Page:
Speaking generally, the federal government has significantly improved its track record for hiring and retaining minorities over the last few decades. Even so, there are two minority classes that have lagged far behind: Hispanics and the disabled . Last summer our team released a white paper on recruiting and retaining the latter group; you can find it on TMPgovernment.com.
The low proportion of Hispanics in the government’s workforce is less widely known but equally troubling. In spite of being the nation’s fastest growing minority population, and in spite of comprising 12.7% of the U.S. civilian workforce, Hispanics make up only 7.8% of all federal employees. What’s more, Hispanic men and women represent only a scant 3.6% of individuals at federal senior pay levels—a proportion that drops to 2.5% when you take political appointees out of the calculation.
One more note in what could be a much longer litany of discouraging statistics: research by the Partnership for Public Service reveals that Hispanics attending college are more interested in working for the federal government than any other student segment they surveyed.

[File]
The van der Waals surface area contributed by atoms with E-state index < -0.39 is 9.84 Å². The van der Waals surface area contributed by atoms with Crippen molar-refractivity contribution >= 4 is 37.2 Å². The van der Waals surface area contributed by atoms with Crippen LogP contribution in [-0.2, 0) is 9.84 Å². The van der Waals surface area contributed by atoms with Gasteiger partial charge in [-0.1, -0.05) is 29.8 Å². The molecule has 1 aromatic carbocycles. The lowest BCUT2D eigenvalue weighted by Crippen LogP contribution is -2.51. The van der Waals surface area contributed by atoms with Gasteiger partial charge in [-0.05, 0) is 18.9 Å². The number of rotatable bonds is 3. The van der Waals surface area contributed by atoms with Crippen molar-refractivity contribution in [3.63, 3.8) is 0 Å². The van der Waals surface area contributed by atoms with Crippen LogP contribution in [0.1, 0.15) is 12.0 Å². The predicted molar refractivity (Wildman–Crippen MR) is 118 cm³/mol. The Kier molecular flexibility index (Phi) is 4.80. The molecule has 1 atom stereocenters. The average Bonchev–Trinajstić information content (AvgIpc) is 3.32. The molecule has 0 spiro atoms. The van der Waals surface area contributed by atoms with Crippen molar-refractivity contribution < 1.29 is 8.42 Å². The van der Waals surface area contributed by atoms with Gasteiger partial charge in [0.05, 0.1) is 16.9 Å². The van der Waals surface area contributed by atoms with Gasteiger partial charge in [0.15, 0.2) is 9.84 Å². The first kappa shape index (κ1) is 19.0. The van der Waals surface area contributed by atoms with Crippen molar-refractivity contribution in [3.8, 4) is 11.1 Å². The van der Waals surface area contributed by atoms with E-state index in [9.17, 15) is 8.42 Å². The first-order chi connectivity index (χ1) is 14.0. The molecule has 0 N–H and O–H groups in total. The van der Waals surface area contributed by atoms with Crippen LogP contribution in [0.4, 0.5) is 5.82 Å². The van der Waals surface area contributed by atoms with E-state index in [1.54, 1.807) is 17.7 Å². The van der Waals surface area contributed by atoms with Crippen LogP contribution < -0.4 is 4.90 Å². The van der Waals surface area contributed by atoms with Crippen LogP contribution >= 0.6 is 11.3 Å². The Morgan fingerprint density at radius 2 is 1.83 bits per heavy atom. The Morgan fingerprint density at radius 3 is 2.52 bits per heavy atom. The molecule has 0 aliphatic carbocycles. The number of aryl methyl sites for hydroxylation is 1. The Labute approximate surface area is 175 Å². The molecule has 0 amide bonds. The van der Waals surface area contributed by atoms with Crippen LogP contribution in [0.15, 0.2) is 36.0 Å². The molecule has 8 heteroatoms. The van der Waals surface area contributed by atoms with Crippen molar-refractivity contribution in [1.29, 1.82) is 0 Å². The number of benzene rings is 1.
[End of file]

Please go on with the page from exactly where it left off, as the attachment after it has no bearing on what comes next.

So how do we account for the government’s less-than-perfect track record on this metric? Our team at TMP Government is studying this issue in detail right now, and we will issue a white paper on the topic in just a few weeks. We won’t be delving as deeply into the why of this sad circumstance as into practical solutions for correcting the imbalance.
If you have been following my commentary in this blog, you may guess that our prescription for improvement will include niche branding, internships, mentoring, Web 2.0 approaches, workforce planning, career modeling, and a raft of other proven as well as emerging engagement techniques.
In the meantime, if you want to weigh in on this topic, suggest solutions, or point out Best Practice exemplars in government and out, don’t hesitate to contact me.